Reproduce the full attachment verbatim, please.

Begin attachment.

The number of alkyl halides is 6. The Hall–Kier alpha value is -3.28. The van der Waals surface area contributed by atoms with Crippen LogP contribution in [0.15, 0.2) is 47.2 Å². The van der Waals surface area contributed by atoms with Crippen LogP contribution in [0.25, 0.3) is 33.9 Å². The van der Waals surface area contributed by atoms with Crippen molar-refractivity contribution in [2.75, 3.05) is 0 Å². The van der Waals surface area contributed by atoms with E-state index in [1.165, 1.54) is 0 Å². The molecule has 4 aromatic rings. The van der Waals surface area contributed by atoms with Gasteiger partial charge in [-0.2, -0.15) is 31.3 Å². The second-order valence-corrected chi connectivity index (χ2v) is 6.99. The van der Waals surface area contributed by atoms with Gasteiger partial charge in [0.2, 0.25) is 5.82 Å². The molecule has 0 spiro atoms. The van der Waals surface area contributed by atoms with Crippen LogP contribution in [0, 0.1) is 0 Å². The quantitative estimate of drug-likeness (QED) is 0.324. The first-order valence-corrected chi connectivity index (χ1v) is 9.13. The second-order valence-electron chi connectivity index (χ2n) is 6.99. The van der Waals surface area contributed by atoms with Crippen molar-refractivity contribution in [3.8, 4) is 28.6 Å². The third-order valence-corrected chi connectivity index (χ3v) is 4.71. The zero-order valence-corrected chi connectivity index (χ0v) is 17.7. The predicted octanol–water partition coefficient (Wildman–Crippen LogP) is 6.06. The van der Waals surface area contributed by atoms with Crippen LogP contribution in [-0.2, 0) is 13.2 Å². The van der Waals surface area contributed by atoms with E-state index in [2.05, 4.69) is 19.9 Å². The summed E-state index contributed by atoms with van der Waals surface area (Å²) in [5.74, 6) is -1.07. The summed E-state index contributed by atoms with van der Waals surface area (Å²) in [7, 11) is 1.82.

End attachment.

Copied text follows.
The number of alkyl halides is 6. The Hall–Kier alpha value is -3.28. The van der Waals surface area contributed by atoms with Crippen LogP contribution in [0.15, 0.2) is 47.2 Å². The van der Waals surface area contributed by atoms with Crippen LogP contribution in [0.25, 0.3) is 33.9 Å². The van der Waals surface area contributed by atoms with Crippen molar-refractivity contribution in [2.75, 3.05) is 0 Å². The van der Waals surface area contributed by atoms with E-state index in [1.165, 1.54) is 0 Å². The molecule has 4 aromatic rings. The van der Waals surface area contributed by atoms with Gasteiger partial charge in [-0.2, -0.15) is 31.3 Å². The second-order valence-corrected chi connectivity index (χ2v) is 6.99. The van der Waals surface area contributed by atoms with Gasteiger partial charge in [0.2, 0.25) is 5.82 Å². The molecule has 0 spiro atoms. The van der Waals surface area contributed by atoms with Crippen LogP contribution in [0, 0.1) is 0 Å². The quantitative estimate of drug-likeness (QED) is 0.324. The first-order valence-corrected chi connectivity index (χ1v) is 9.13. The second-order valence-electron chi connectivity index (χ2n) is 6.99. The van der Waals surface area contributed by atoms with Crippen molar-refractivity contribution in [3.8, 4) is 28.6 Å². The third-order valence-corrected chi connectivity index (χ3v) is 4.71. The zero-order valence-corrected chi connectivity index (χ0v) is 17.7. The predicted octanol–water partition coefficient (Wildman–Crippen LogP) is 6.06. The van der Waals surface area contributed by atoms with Crippen LogP contribution in [-0.2, 0) is 13.2 Å². The van der Waals surface area contributed by atoms with E-state index in [2.05, 4.69) is 19.9 Å². The summed E-state index contributed by atoms with van der Waals surface area (Å²) in [5.74, 6) is -1.07. The summed E-state index contributed by atoms with van der Waals surface area (Å²) in [7, 11) is 1.82.